150 Years Ago Today: July 20th, 1864, The Battle of Peachtree Creek

July 20th, 1864:
     As Hood prepares for his first tactical engagement since taking command of the Confederate Army of Tennessee, he is hoping that General Thomas’s Army of the Cumberland has been unable to prepare any earthworks since crossing Peachtree Creek.  Hood is also having to keep an eye on McPherson and Schofield as they advance from Decatur toward Atlanta.  The attack is planned for 1:00pm, but for various reasons it does not commence until 4:00pm. 
     Hood has deployed Stewart’s Corps (formerly commanded by the late Lt. Gen. L. Polk) to his left.  Stewart’s Corps consist of French’s Division on the far left connecting to the Western and Atlantic Railroad near Casey’s Hill in the current Crestlawn Cemetery and extending east and connecting to Walthall’s Division, which sits astride Howell Mill Road.  Walthall’s right extends toward the east and connects with Loring’s Division between Howell Mill and Northside Drive.  Hood had deployed Hardee’s Corps to the center.  Hardee had placed Maney’s Division to the left of his line followed by Walker’s Division in the center and Bate’s Division to the right.  Hardee held Cleburne’s Division in reserve.  Hood, fearing an attack by McPherson on the east side of Atlanta, placed Cheatham on the far right of the Confederate line.  Cheatham is commanding Hood’s former Corps.  Hood’s plan is to attack “en echelon”.  Starting with Bate’s Division on the right attacking first and then each subsequent Division attacking one after the other.  This was done in an effort to turn the enemy flank and push them back to Peachtree Creek and the Chattahoochee River.
     Thomas had most of his army across the creek by noon.  Palmer’s XIV Corps had been placed on the right and had been able to entrench as they had been across the creek earlier.  Hooker’s XX Corps was forming up in the center and Howard’s IV Corps was forming on the left.  Newton’s Division of Howard’s Corps held the far left. 
     Late in the morning Hood received word from Wheeler, who commanded the cavalry attempting to hold the east side of Atlanta, that he was out numbered by McPherson and Schofiled who were moving toward the city from Decatur.  Hood decided to shift his entire army to the east by a mile in order to support Wheeler should he need it.  The orders were given and the movements were made, but through miscommunication and human error the shift to the right (east) was nearly two miles.  This cost the Confederates time and delayed their attack until 4pm.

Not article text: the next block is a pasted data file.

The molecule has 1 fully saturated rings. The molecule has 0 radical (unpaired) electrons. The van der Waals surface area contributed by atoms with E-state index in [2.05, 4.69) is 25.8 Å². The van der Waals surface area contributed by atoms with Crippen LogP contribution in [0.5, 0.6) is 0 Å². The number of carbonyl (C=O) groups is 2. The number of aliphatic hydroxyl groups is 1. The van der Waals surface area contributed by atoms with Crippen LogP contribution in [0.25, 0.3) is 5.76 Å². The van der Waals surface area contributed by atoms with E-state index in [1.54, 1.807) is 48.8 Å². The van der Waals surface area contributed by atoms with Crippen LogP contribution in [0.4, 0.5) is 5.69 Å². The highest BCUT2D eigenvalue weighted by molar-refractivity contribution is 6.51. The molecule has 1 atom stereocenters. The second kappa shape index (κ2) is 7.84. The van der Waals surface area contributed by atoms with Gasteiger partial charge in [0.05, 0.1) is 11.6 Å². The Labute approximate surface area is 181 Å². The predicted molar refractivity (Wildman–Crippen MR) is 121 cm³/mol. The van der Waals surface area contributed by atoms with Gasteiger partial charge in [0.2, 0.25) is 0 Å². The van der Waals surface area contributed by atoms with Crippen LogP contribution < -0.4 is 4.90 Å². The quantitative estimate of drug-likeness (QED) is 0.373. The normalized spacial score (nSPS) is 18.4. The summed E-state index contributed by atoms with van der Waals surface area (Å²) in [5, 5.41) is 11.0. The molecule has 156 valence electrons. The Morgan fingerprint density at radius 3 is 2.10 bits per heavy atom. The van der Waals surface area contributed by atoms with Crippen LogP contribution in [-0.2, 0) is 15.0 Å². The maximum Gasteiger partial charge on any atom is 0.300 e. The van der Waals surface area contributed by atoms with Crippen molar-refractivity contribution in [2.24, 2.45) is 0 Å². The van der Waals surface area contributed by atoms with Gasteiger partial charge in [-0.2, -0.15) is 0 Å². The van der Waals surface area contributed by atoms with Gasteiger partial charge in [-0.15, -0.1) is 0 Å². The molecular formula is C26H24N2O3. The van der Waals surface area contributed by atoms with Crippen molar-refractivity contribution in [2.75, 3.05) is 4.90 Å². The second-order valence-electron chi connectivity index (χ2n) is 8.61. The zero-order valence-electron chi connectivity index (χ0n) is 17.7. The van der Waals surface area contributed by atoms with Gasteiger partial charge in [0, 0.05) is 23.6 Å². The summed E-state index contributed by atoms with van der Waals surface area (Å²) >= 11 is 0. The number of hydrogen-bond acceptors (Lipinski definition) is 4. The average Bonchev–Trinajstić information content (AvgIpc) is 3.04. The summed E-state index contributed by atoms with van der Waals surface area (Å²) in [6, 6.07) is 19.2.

When the attack finally began, Bate’s Division was the first to move forward and should have been the first to make contact, but the terrain in their front had not been reconnoitered prior to the assault.  Because of this they did not know where they were going and did not know where the enemy was.  They ran into a heavy thicket and swampy area the greatly hindered their progress as they were attempting to find Newton’s Division. 
     By 4:30pm the “en echelon” advance had made its way down the line to Loring’s Division.  In the area between present day Northside Drive and Walthall Street, Scott’s Brigade of Loring’s Division made one of the most successful assaults of the day.  They captured the colors of the 33rd New Jersey as well as part of the regiment.  They continued pressing their assault and nearly turn Geary’s flank, but the lack of support on either of Scott’s flanks, forced him to fall back. 
  The day was filled with heavy, fierce fighting on both sides.  By late afternoon, Loring believed he could exploit a gap in the Federal lines between Newton and Geary.  He asked Hardee for reinforcements and as Hardee was about to send Cleburne’s Division to assist Loring, he received an order from Hood to send a Division to the east of the city to support Wheeler.  Hardee sent Cleburne’s Division to Wheeler, thus preventing another push forward to the Federal lines.  The day ended with many dead, dying and wounded still on the battlefield.  The high priced neighborhoods of the area now stand in stark contrast to the harsh reality of the battle that took place there 150 years ago today.

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Author: Clint Brownlee

My name is Clint Brownlee and I am a Photographer in Woodstock, Georgia with over 20 years of photographic experience in many different aspects of photography. I have photographed everything from weddings, special events and portraits to published materials, but my passion has always been Fine Art and Nature Photography. I have had a several shows at the Mason Murer Fine Art Gallery in Atlanta, Georgia and The Roswell Visual Arts Center in Roswell, Georgia. I now sell through my website: www.clintbrownleephotography.com

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